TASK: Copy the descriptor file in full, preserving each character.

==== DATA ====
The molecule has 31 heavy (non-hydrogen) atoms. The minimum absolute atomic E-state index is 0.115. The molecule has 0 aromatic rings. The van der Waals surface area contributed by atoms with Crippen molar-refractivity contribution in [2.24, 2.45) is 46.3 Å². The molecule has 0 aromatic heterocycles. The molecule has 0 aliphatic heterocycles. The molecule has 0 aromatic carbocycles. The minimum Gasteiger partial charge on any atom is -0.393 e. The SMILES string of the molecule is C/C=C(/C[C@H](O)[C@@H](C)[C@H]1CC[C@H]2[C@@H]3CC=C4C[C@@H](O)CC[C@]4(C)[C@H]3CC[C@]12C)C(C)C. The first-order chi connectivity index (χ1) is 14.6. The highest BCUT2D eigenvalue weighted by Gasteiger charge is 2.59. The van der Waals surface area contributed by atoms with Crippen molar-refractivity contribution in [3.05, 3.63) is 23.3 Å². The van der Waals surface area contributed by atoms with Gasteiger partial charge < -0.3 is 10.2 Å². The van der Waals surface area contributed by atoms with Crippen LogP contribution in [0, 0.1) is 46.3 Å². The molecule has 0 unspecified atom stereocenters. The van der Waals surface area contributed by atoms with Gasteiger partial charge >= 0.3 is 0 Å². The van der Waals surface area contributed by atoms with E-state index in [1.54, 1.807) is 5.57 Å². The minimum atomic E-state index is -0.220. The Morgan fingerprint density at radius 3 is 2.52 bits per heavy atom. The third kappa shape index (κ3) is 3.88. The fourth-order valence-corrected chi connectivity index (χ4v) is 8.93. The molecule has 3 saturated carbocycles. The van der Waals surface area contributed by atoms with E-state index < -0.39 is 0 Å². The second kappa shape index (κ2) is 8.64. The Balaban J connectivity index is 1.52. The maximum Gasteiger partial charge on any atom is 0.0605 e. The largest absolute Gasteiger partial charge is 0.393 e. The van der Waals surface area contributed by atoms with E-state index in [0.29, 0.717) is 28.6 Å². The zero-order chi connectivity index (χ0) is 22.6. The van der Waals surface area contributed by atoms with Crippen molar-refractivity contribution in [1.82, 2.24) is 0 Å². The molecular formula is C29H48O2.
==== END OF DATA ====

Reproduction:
The molecule has 31 heavy (non-hydrogen) atoms. The minimum absolute atomic E-state index is 0.115. The molecule has 0 aromatic rings. The van der Waals surface area contributed by atoms with Crippen molar-refractivity contribution in [2.24, 2.45) is 46.3 Å². The molecule has 0 aromatic heterocycles. The molecule has 0 aliphatic heterocycles. The molecule has 0 aromatic carbocycles. The minimum Gasteiger partial charge on any atom is -0.393 e. The SMILES string of the molecule is C/C=C(/C[C@H](O)[C@@H](C)[C@H]1CC[C@H]2[C@@H]3CC=C4C[C@@H](O)CC[C@]4(C)[C@H]3CC[C@]12C)C(C)C. The first-order chi connectivity index (χ1) is 14.6. The highest BCUT2D eigenvalue weighted by Gasteiger charge is 2.59. The van der Waals surface area contributed by atoms with Crippen molar-refractivity contribution in [3.05, 3.63) is 23.3 Å². The van der Waals surface area contributed by atoms with Gasteiger partial charge < -0.3 is 10.2 Å². The van der Waals surface area contributed by atoms with Crippen LogP contribution in [0, 0.1) is 46.3 Å². The molecule has 0 unspecified atom stereocenters. The van der Waals surface area contributed by atoms with Gasteiger partial charge >= 0.3 is 0 Å². The van der Waals surface area contributed by atoms with E-state index in [1.54, 1.807) is 5.57 Å². The minimum atomic E-state index is -0.220. The Morgan fingerprint density at radius 3 is 2.52 bits per heavy atom. The third kappa shape index (κ3) is 3.88. The fourth-order valence-corrected chi connectivity index (χ4v) is 8.93. The molecule has 3 saturated carbocycles. The van der Waals surface area contributed by atoms with E-state index < -0.39 is 0 Å². The second kappa shape index (κ2) is 8.64. The Balaban J connectivity index is 1.52. The maximum Gasteiger partial charge on any atom is 0.0605 e. The largest absolute Gasteiger partial charge is 0.393 e. The van der Waals surface area contributed by atoms with E-state index in [0.29, 0.717) is 28.6 Å². The zero-order chi connectivity index (χ0) is 22.6. The van der Waals surface area contributed by atoms with Crippen molar-refractivity contribution in [1.82, 2.24) is 0 Å². The molecular formula is C29H48O2.